Album Review: Saxon – Inspirations


Album Review: Saxon - Inspirations
Reviewed by Paul Hutchings

Where do you stand on covers? Maybe the odd one to fill a gap on an album? A classic given a new twist on occasion can be quite enjoyable. There are plenty of stellar versions that work superbly well. Hell, many metal bands have incorporated covers in their set for years. ‘Antisocial’, ‘Got the Time’, ‘Green Manalishi’ anyone? But a full album? It needs to be something special, like the posthumous Motörhead album ‘Heroes’ for example.

Saxon were the first band I saw live. I was 12 years old. You could say they mean a lot to me. Bugger that, they mean a massive amount. I have huge admiration for them. I’ve seen them more than nearly any other band. I rarely miss a tour, even if it often means getting across the bridge to Bristol. I’ve seen them at festivals, travelled to Scotland and the length and breadth of the UK. They’ve also been on a rich vein of form in the last decade or so. In fact, since 2008’s ‘Into the Labyrinth’ the Yorkshire outfit have been stunning with album after album of solid heavy metal. 2018’s ‘Thunderbolt’ was possibly their finest work since the 1980s.

When it was announced that Saxon were releasing an album full of covers, I must admit that my heart sank a little. Biff had already included ‘Scarborough Fair’ on his ‘School of Hard Knocks’ solo album last year, and if you were given the choice, surely, you’d plump for a new Saxon album. But when you think about it a little, if there was one band who deserve to choose what they release, it would have to be Saxon. Over 45 years in the business, with Biff now aged 70 (holy shit, how did that happen?) and no doubt still challenged in the cardiology department, the tea drinkers from Barnsley can do what the hell they want. Biff explains “We wanted to do an album based on our influences, the songs and bands that inspired us to write what we did and still do, and it was also interesting to see what my voice could do as I haven’t sung many of these songs before.”

The challenge in picking tracks that influenced you when you were young is of course, that they were inevitably songs from already established artists, usually those in their prime. Hence, we see elder statesman Biff trying to get close to a youthful Ian Gillan on the cover of Deep Purple’s ‘Speed King’. Thankfully, despite the odd yelp, Biff plays the lower keys, sensibly avoiding any attempt to match Gillan’s ferocious vocal power from 1970.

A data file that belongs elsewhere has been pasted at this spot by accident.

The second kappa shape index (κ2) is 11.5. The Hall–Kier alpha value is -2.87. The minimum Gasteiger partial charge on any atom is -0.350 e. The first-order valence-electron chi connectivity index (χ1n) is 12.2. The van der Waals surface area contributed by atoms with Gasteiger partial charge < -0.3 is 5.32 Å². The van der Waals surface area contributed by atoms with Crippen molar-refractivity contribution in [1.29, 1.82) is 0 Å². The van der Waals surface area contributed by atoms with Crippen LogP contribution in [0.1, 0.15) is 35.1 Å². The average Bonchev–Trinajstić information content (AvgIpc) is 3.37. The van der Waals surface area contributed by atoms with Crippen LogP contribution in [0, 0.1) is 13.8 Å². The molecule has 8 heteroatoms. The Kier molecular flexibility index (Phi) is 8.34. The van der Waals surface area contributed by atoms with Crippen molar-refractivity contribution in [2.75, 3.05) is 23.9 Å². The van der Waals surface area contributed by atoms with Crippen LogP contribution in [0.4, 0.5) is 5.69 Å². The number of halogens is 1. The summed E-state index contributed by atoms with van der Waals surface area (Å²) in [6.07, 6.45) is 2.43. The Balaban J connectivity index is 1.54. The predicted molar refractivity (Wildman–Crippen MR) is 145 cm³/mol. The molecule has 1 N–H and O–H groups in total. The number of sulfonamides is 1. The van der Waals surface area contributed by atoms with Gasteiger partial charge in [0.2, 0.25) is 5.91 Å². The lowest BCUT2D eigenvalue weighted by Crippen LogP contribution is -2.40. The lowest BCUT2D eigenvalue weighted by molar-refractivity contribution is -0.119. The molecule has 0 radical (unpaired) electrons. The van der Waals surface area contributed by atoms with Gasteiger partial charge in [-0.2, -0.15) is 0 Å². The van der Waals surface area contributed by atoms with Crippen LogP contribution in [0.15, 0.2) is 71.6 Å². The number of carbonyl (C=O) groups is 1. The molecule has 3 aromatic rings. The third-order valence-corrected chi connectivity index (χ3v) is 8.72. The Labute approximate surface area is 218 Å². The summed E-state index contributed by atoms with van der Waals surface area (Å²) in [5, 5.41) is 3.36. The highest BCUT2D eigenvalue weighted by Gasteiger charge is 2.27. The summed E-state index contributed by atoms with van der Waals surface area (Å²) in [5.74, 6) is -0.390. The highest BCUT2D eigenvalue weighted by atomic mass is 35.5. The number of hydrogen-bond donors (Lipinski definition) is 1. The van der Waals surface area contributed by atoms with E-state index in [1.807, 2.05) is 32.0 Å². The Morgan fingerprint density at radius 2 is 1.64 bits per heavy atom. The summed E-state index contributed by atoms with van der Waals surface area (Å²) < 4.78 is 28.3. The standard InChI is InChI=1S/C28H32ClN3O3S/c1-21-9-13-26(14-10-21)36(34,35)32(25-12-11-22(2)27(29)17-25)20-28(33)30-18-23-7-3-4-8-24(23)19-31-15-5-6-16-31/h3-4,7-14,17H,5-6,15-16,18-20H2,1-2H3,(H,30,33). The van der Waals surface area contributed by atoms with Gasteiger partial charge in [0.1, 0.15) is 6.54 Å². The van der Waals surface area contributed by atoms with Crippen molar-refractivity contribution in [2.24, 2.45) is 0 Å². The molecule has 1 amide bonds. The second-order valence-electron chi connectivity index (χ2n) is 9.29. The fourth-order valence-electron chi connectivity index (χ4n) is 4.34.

There’s the inevitable Rolling Stones song, in this case a decent enough ‘Paint it Black’. As Biff explains, “Loved this band since I first saw them and heard them. I liked the Beatles, but the Stones appealed to my rebel side; their iconic look… so many great songs, such a great attitude in the music!” The contrast with Lemmy’s view in the White Line Fever autobiography isn’t lost on me. “[T]he Beatles were hard men,” he wrote in his 2004 memoir. “… they were anything but sissies. They were from Liverpool, which is like Hamburg or Norfolk, Virginia – a hard, sea-farin' town, all these dockers and sailors around all the time who would beat the piss out of you if you so much as winked at them. Ringo's from the Dingle, which is like the fucking Bronx. The Rolling Stones were the mummy's boys – they were all college students from the outskirts of London. They went to starve in London, but it was by choice, to give themselves some sort of aura of disrespectability” [Source:]. Regardless, The Beatles do get involved, with a stomping version of ‘Paperback Writer’, one of the more surprising inclusions. It’s fast and furious with Biff on top form.

Talking of Motörhead, there’s a very respectful cover of ‘Bomber’ tucked nicely in amongst the 11 tracks on the album. I’m not over impressed with the version of Zep’s ‘Immigration Song’. It’s not as fast as the stupendous Dark Angel version and it’s a real challenge to do well! However, the inclusion of Thin Lizzy’s ‘The Rocker’ from 1973’s ‘Vagabonds of the Western World’ wins plaudits from me, and it’s a cracking version to boot.

Whilst picking a Sabbath song to cover isn’t a surprise, the choice is bemusing. Saxon pick ‘Evil Woman’, which isn’t a Sabbath track at all but a song by US band Crow and covered by the Sabs on their debut album. Covering a cover? Hmm.

Saxon have stated that they didn’t want to change the songs much from the originals and they’ve achieved that. They’ve put their own stamp on songs like Toto’s ‘Hold The Line’ and AC/DC’s ‘Problem Child’, but there’s not a huge difference. There’s little of the original Bon Scott style swagger on the latter track, and it’s a little bit hard rock by numbers. Maybe it’s the unity of the band, but there’s an ease about the way in which Saxon cruise through these tracks. They don’t sound stretched that much and at times it’s more of a jam, a sound check and I suppose that’s what slightly sticks in the throat. It’s just a little disappointing but in many ways, totally understandable. Saxon need to keep the income stream going, and this is something a bit different.

As a long-term fan, I’ll never knock the band. This is their decision, and it is a perfectly respectable album. It won’t be played on a regular basis and I’m unlikely to buy a hard copy with so many other releases available. But, as a line to the band’s heritage, it is a solid record and one that I’m sure many of the Mighty Saxon Army will grab with both hands.

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